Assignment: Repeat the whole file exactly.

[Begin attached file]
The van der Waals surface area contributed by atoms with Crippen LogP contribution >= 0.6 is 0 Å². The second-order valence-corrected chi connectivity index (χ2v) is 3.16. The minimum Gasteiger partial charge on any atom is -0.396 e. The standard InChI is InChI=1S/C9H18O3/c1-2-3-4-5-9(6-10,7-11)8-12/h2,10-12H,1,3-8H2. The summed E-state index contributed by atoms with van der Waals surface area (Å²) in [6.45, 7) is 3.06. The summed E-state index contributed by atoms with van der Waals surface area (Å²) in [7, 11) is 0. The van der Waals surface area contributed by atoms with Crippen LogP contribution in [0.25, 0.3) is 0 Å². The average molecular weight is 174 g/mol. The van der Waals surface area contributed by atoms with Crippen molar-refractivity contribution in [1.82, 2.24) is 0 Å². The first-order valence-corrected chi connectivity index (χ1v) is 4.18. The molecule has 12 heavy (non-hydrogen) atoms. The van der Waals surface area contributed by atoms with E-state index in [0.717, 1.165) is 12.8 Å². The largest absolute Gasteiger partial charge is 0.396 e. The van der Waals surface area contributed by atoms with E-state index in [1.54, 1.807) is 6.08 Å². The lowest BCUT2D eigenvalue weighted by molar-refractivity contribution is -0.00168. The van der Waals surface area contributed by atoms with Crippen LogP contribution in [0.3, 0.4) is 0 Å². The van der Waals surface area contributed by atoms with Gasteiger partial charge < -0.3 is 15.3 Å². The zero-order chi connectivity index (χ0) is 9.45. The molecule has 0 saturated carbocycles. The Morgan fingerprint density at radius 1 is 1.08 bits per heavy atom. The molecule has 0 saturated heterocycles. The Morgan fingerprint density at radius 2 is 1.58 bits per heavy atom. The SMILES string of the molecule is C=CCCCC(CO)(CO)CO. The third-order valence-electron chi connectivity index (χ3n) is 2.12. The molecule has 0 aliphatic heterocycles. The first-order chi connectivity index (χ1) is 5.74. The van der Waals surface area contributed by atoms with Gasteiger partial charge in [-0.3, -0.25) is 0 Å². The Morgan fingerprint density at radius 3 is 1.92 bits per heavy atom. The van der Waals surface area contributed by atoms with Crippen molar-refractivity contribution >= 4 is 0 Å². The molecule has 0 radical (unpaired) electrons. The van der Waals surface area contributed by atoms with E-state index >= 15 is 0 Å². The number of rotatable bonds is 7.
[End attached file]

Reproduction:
The van der Waals surface area contributed by atoms with Crippen LogP contribution >= 0.6 is 0 Å². The second-order valence-corrected chi connectivity index (χ2v) is 3.16. The minimum Gasteiger partial charge on any atom is -0.396 e. The standard InChI is InChI=1S/C9H18O3/c1-2-3-4-5-9(6-10,7-11)8-12/h2,10-12H,1,3-8H2. The summed E-state index contributed by atoms with van der Waals surface area (Å²) in [6.45, 7) is 3.06. The summed E-state index contributed by atoms with van der Waals surface area (Å²) in [7, 11) is 0. The van der Waals surface area contributed by atoms with Crippen LogP contribution in [0.25, 0.3) is 0 Å². The average molecular weight is 174 g/mol. The van der Waals surface area contributed by atoms with Crippen molar-refractivity contribution in [1.82, 2.24) is 0 Å². The first-order valence-corrected chi connectivity index (χ1v) is 4.18. The molecule has 12 heavy (non-hydrogen) atoms. The van der Waals surface area contributed by atoms with E-state index in [0.717, 1.165) is 12.8 Å². The largest absolute Gasteiger partial charge is 0.396 e. The van der Waals surface area contributed by atoms with E-state index in [1.54, 1.807) is 6.08 Å². The lowest BCUT2D eigenvalue weighted by molar-refractivity contribution is -0.00168. The van der Waals surface area contributed by atoms with Crippen LogP contribution in [0.3, 0.4) is 0 Å². The van der Waals surface area contributed by atoms with Gasteiger partial charge < -0.3 is 15.3 Å². The zero-order chi connectivity index (χ0) is 9.45. The molecule has 0 saturated carbocycles. The Morgan fingerprint density at radius 1 is 1.08 bits per heavy atom. The molecule has 0 saturated heterocycles. The Morgan fingerprint density at radius 2 is 1.58 bits per heavy atom. The SMILES string of the molecule is C=CCCCC(CO)(CO)CO. The third-order valence-electron chi connectivity index (χ3n) is 2.12. The molecule has 0 aliphatic heterocycles. The first-order chi connectivity index (χ1) is 5.74. The van der Waals surface area contributed by atoms with Gasteiger partial charge in [-0.3, -0.25) is 0 Å². The Morgan fingerprint density at radius 3 is 1.92 bits per heavy atom. The van der Waals surface area contributed by atoms with Crippen molar-refractivity contribution >= 4 is 0 Å². The molecule has 0 radical (unpaired) electrons. The van der Waals surface area contributed by atoms with E-state index >= 15 is 0 Å². The number of rotatable bonds is 7.